A young girl puts a flower on the fence of the London Muslim Mosque during the multi-faith march to end hatred, after a man…
A young girl puts a flower on the fence of the London Muslim Mosque during a multifaith march to end hatred, after a man driving a pickup truck struck and killed four members of a Muslim family in London, Ontario, Canada, on June 11, 2021.

LONDON, CANADA - Several thousand people joined an interfaith march Friday evening honoring the four members of a Muslim family who were killed in an attack that has shocked Canada.

The procession started at the site where three generations of a family out for a Sunday evening stroll -- 46-year-old Salman Afzaal; his 44-year-old wife, Madiha Salman; their 15-year-old daughter, Yumna Salman; and her 74-year-old grandmother, Talat Afzaal -- were killed in London, southern Ontario, as they were waiting to cross the street.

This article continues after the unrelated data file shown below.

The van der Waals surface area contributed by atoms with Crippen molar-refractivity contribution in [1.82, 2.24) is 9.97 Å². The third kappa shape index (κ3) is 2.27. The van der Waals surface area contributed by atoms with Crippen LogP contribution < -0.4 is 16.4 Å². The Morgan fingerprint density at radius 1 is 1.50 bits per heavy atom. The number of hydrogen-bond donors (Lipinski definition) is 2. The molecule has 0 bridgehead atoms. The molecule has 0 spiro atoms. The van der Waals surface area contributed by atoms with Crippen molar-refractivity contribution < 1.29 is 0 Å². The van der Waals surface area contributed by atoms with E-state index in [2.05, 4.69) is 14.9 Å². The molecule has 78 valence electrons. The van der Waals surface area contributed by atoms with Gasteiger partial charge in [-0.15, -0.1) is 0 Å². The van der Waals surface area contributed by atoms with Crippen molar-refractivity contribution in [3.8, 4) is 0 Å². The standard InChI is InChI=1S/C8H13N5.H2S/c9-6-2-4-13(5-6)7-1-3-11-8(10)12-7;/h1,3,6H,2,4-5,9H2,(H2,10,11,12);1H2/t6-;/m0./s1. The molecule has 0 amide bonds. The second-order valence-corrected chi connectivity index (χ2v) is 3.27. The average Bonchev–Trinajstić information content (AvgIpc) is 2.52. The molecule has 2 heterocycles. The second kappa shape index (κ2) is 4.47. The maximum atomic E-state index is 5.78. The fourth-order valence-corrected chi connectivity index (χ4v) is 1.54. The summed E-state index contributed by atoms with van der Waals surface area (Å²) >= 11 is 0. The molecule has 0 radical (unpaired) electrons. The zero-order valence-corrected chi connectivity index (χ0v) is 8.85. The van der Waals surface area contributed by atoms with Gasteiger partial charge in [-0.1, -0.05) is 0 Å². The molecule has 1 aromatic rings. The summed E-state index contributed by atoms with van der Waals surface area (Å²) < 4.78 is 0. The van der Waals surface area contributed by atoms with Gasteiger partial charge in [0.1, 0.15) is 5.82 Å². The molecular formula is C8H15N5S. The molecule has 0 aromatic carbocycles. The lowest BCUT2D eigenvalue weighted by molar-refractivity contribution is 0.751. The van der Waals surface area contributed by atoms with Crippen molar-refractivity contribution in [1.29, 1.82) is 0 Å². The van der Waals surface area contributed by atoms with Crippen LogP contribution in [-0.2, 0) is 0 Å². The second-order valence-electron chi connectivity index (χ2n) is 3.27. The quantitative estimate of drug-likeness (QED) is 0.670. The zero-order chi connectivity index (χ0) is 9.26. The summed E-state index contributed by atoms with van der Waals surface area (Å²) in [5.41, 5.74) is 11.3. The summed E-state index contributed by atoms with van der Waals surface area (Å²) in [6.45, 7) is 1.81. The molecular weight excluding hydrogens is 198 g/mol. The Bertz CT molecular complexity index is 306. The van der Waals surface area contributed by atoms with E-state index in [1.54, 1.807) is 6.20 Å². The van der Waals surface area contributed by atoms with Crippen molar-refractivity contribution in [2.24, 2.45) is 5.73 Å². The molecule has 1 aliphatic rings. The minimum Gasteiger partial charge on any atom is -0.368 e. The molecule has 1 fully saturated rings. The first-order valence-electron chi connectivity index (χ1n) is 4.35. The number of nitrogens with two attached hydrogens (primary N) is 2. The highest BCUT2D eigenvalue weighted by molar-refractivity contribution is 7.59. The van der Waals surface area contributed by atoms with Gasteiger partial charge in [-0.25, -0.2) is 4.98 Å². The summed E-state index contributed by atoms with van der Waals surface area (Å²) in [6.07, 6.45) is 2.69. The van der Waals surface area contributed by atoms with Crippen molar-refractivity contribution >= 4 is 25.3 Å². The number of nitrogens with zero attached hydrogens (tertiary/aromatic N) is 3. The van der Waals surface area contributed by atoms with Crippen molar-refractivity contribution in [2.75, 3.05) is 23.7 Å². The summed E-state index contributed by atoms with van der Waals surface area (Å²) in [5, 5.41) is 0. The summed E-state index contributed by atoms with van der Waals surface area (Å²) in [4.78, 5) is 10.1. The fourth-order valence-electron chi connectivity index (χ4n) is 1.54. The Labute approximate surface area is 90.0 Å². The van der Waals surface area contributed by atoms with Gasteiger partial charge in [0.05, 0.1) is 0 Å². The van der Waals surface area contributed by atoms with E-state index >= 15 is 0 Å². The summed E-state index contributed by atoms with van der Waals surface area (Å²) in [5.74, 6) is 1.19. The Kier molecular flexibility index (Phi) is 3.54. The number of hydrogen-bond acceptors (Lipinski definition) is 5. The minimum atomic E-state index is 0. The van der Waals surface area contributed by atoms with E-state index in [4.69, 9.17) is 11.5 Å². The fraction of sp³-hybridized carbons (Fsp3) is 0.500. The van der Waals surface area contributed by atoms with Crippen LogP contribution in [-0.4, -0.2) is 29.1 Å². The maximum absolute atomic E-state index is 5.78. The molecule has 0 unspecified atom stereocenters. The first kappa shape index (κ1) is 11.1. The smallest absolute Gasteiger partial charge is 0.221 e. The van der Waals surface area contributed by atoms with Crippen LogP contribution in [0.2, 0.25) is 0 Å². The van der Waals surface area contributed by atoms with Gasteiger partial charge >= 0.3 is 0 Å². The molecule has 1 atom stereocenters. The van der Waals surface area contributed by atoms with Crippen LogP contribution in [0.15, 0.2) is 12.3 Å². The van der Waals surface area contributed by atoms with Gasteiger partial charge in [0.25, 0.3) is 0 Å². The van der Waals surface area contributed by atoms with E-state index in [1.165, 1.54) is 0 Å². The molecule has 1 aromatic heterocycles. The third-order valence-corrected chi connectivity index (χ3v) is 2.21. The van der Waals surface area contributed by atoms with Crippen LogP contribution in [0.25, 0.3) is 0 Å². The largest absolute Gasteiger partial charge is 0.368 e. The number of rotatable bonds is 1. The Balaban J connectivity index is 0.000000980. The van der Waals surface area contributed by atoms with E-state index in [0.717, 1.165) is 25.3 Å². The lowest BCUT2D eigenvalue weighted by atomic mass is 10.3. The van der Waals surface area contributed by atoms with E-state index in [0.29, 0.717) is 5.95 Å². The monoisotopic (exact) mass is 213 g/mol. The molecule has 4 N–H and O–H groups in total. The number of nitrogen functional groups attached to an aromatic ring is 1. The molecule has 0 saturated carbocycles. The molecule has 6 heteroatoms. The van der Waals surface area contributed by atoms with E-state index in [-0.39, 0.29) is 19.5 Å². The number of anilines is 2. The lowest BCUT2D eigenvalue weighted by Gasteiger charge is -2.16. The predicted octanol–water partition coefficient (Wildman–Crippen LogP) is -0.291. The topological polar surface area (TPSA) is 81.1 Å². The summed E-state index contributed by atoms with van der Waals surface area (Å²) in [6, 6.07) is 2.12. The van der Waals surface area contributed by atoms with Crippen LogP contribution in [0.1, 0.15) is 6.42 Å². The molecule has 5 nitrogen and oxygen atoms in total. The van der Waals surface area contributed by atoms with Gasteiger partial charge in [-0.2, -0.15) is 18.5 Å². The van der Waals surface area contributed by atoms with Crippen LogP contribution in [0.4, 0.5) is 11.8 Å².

The couple's 9-year-old son, Fayez, suffered serious but non-life-threatening injuries.

The march against racism and Islamophobia culminated at London's mosque, about 7 kilometers away.

The demonstrators, who included families with children, banged on drums while others sang John Lennon's "Give Peace a Chance."

They held posters with messages like "Hate kills" and "We're all human."

After a moment of silence marking the time of the tragedy, representatives from several religions gave speeches denouncing hatred and saluting the outpouring of support for London's 30,000-strong Muslim community.

Other rallies or vigils in Canada on Friday took place in Toronto, Ottawa, Montreal and Quebec, where a shooting in a mosque left six dead in 2017.

The Afzaal family's funeral is scheduled for Saturday afternoon. Nathaniel Veltman, 20, has been charged with four counts of first-degree murder and one count of attempted murder in the truck attack. If found guilty he faces life in prison.

Prime Minister Justin Trudeau has called the assault -- in which Veltman's truck mounted a curb and struck the Afzaal family -- a "terrorist attack."

Detective Superintendent Paul Waight, who is leading the investigation, has said there was evidence "that this was a planned, premeditated act, motivated by hate."